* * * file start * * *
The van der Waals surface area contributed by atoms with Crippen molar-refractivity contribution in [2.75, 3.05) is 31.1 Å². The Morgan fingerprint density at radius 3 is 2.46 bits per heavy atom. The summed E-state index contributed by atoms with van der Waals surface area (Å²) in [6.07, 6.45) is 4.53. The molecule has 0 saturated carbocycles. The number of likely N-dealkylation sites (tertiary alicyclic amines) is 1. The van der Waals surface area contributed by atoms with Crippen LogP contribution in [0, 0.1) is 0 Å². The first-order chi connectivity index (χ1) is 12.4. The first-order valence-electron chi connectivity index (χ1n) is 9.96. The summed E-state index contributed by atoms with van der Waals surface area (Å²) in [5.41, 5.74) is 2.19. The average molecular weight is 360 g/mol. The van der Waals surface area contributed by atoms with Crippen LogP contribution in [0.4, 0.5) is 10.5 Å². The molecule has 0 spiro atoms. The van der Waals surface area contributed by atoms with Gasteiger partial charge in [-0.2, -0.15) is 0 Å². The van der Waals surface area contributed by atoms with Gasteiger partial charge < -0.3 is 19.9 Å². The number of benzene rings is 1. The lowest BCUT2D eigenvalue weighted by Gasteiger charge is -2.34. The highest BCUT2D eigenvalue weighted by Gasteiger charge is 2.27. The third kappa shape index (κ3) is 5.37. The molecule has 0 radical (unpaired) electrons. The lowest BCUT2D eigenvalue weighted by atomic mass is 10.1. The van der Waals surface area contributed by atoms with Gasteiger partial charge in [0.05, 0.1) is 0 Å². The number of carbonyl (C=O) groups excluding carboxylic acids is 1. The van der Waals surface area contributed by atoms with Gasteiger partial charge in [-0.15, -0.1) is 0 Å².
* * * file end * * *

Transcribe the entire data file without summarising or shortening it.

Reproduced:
The van der Waals surface area contributed by atoms with Crippen molar-refractivity contribution in [2.75, 3.05) is 31.1 Å². The Morgan fingerprint density at radius 3 is 2.46 bits per heavy atom. The summed E-state index contributed by atoms with van der Waals surface area (Å²) in [6.07, 6.45) is 4.53. The molecule has 0 saturated carbocycles. The number of likely N-dealkylation sites (tertiary alicyclic amines) is 1. The van der Waals surface area contributed by atoms with Crippen LogP contribution in [0, 0.1) is 0 Å². The first-order chi connectivity index (χ1) is 12.4. The first-order valence-electron chi connectivity index (χ1n) is 9.96. The summed E-state index contributed by atoms with van der Waals surface area (Å²) in [5.41, 5.74) is 2.19. The average molecular weight is 360 g/mol. The van der Waals surface area contributed by atoms with Crippen LogP contribution in [0.4, 0.5) is 10.5 Å². The molecule has 0 spiro atoms. The van der Waals surface area contributed by atoms with Gasteiger partial charge in [-0.2, -0.15) is 0 Å². The van der Waals surface area contributed by atoms with Gasteiger partial charge < -0.3 is 19.9 Å². The number of benzene rings is 1. The lowest BCUT2D eigenvalue weighted by Gasteiger charge is -2.34. The highest BCUT2D eigenvalue weighted by Gasteiger charge is 2.27. The third kappa shape index (κ3) is 5.37. The molecule has 0 radical (unpaired) electrons. The lowest BCUT2D eigenvalue weighted by atomic mass is 10.1. The van der Waals surface area contributed by atoms with Gasteiger partial charge in [0.05, 0.1) is 0 Å². The number of carbonyl (C=O) groups excluding carboxylic acids is 1. The van der Waals surface area contributed by atoms with Gasteiger partial charge in [-0.15, -0.1) is 0 Å².